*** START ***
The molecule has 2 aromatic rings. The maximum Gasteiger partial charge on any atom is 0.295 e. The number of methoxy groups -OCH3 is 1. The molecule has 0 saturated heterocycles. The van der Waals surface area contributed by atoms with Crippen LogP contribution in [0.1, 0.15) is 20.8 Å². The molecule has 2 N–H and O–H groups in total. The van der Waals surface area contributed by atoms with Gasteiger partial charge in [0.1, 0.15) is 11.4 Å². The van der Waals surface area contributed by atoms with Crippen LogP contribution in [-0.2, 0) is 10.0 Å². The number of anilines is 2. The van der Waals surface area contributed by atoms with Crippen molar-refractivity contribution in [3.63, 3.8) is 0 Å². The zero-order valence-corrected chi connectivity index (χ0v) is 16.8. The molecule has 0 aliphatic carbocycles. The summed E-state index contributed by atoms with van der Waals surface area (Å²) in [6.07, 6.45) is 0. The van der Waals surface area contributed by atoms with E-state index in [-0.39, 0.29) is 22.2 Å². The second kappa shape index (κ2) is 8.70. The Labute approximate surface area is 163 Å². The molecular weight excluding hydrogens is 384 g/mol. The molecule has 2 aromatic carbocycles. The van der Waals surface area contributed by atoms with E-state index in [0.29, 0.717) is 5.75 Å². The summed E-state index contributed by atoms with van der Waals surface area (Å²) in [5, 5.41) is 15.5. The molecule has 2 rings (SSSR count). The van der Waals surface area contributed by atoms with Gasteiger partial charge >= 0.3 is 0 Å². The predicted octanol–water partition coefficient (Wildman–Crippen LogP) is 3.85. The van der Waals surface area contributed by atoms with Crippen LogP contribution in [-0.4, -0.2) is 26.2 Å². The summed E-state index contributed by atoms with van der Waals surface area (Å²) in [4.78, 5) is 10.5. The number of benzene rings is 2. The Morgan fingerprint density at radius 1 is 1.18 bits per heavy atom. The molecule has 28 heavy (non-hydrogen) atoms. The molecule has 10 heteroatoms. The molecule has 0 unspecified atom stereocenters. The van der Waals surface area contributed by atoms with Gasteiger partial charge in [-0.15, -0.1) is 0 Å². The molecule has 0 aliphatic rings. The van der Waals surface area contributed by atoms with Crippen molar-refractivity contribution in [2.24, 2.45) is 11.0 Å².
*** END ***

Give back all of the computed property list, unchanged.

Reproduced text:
The molecule has 2 aromatic rings. The maximum Gasteiger partial charge on any atom is 0.295 e. The number of methoxy groups -OCH3 is 1. The molecule has 0 saturated heterocycles. The van der Waals surface area contributed by atoms with Crippen LogP contribution in [0.1, 0.15) is 20.8 Å². The molecule has 2 N–H and O–H groups in total. The van der Waals surface area contributed by atoms with Gasteiger partial charge in [0.1, 0.15) is 11.4 Å². The van der Waals surface area contributed by atoms with Crippen LogP contribution in [-0.2, 0) is 10.0 Å². The number of anilines is 2. The van der Waals surface area contributed by atoms with Crippen molar-refractivity contribution in [3.63, 3.8) is 0 Å². The zero-order valence-corrected chi connectivity index (χ0v) is 16.8. The molecule has 0 aliphatic carbocycles. The summed E-state index contributed by atoms with van der Waals surface area (Å²) in [6.07, 6.45) is 0. The van der Waals surface area contributed by atoms with E-state index in [-0.39, 0.29) is 22.2 Å². The second kappa shape index (κ2) is 8.70. The Labute approximate surface area is 163 Å². The molecular weight excluding hydrogens is 384 g/mol. The molecule has 2 aromatic carbocycles. The van der Waals surface area contributed by atoms with E-state index in [0.29, 0.717) is 5.75 Å². The summed E-state index contributed by atoms with van der Waals surface area (Å²) in [5, 5.41) is 15.5. The molecule has 2 rings (SSSR count). The van der Waals surface area contributed by atoms with Gasteiger partial charge >= 0.3 is 0 Å². The predicted octanol–water partition coefficient (Wildman–Crippen LogP) is 3.85. The van der Waals surface area contributed by atoms with Crippen LogP contribution in [-0.4, -0.2) is 26.2 Å². The summed E-state index contributed by atoms with van der Waals surface area (Å²) in [4.78, 5) is 10.5. The number of benzene rings is 2. The Morgan fingerprint density at radius 1 is 1.18 bits per heavy atom. The molecule has 28 heavy (non-hydrogen) atoms. The molecule has 10 heteroatoms. The molecule has 0 unspecified atom stereocenters. The van der Waals surface area contributed by atoms with Gasteiger partial charge in [-0.15, -0.1) is 0 Å². The molecule has 0 aliphatic rings. The van der Waals surface area contributed by atoms with Crippen molar-refractivity contribution in [2.24, 2.45) is 11.0 Å².